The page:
-Being single sucks when I  feel like I have been perpetually living the life of a college student for the last fifteen years. I have to find a new place to live almost every time the lease comes up.

-Being single sucks when I see a couple kiss. I know that being married is hard, but so is not having any form of touch except side hugs for the last two years.

-Being single sucks because I am alone many, many hours of the day and I have to work pretty hard to have long conversations with people, like make them food or take them out to eat. I would love to make a meal on an average day and have people sitting at the table with me.

-Being single sucks when a scenario like this happens: an single woman at a bible study lets herself be vulnerable and talks about her struggles with feeling lonely. A married member of the group scoffingly says, “Why don’t you take my kids for a day and I’ll go get my nails done.”

(This really happened at a friend’s bible study by the way. What’s that I hear? A collective borderline personality disorder groan from all of my single friends out there?)

-Being single sucks because dating is not really that fun. Especially online dating.  I really hate small talk and I really hate getting my hopes up and I really hate hurting people, so I would rather have my teeth drilled than go on eHarmony first dates. I know, I know, all you married people! Online dating is the ultimate answer to my singleness woes! I know that there are a hundred men waiting for me in the online dating world! But 14 of those men are showing off their beer bellies with their shirts off (I am serious, I have had those matches). 32 say in their profile that they love to mountain bike and travel when in real life they like to mountain bike and travel via their x-box. And 99.6 of them don’t love Jesus like I do. It is actually a very disheartening process.

-Being single sucks when I equate birthdays with my shrinking probability that I will have children.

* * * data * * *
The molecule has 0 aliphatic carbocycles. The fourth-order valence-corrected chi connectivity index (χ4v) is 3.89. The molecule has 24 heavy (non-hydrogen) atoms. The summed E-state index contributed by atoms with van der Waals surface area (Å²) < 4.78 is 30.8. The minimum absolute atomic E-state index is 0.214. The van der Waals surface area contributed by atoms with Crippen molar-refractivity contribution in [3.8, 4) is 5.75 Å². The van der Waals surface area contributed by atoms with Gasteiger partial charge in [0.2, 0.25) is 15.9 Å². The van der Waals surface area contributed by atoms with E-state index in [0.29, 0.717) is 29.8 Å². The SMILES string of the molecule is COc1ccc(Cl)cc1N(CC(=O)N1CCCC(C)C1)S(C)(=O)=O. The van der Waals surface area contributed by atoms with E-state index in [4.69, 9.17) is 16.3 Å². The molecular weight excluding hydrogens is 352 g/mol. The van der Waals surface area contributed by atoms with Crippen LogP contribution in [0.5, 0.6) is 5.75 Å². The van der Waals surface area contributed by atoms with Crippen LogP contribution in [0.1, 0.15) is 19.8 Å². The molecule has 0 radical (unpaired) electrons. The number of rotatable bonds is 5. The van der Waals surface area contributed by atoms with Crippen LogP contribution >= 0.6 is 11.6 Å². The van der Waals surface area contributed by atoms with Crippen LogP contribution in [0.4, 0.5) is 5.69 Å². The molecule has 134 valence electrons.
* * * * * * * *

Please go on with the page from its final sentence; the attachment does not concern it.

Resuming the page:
-Being single sucks when doing research for my book I found countless articles with titles like, Marriage Does not Solve Your Problems, or How to Stop Postponing Your Life, but none called something like, “Why Singleness Sucks.”

Take this quote, for example, which is a paraphrase of one of the above articles.

“When you are looking for a mate you should try to find a comrade, not someone who will give you ultimate contentment. You should find a helpmate, not a healer.”

I read countless sentiments like this in my research. Here’s the thing: I don’t think that I have postponed my life. I have lived a very full life with the hand I have been given. I don’t think I am looking for ultimate contentment or a healer. I know that contentment is something that I have to work out between myself and God and that I shouldn’t project it onto another person. I already have a healer, and I realize that. But I am longing for a comrade, a lifelong companion, a helpmate, a family, and it hurts that I don’t have one yet. Is there something wrong with that? Are my feelings not valid?

And that, my friends, is where I’m going to end this post.I know you’re expecting more from me, but what good is a rant that ends in something wise? Doesn’t that take away all the cathartic glory of a rant?

Instead I’m going to just thank you for listening. I really do feel better now.

Now I want you to feel better too! Rant away!!

P.S.- I just realized that my last two posts have pictures of someone yelling on them, that they are both children, and that they are both throwing their heads to the right. Maybe I need a little  inner healing work, and need to try positioning my head to the left sometimes when I am ranting.

 

Marriage Counseling With God

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I was talking to my friend Tom the other day. He is married to one of my best friends, Kate. He was forty years old when he got married. He is pretty shy and has not dated a lot. He had gotten to the point where he thought marriage was not in the cards for him. He decided to start going to a coffee shop just to have more community. Kate worked there and to his surprise, she slipped him her number one day.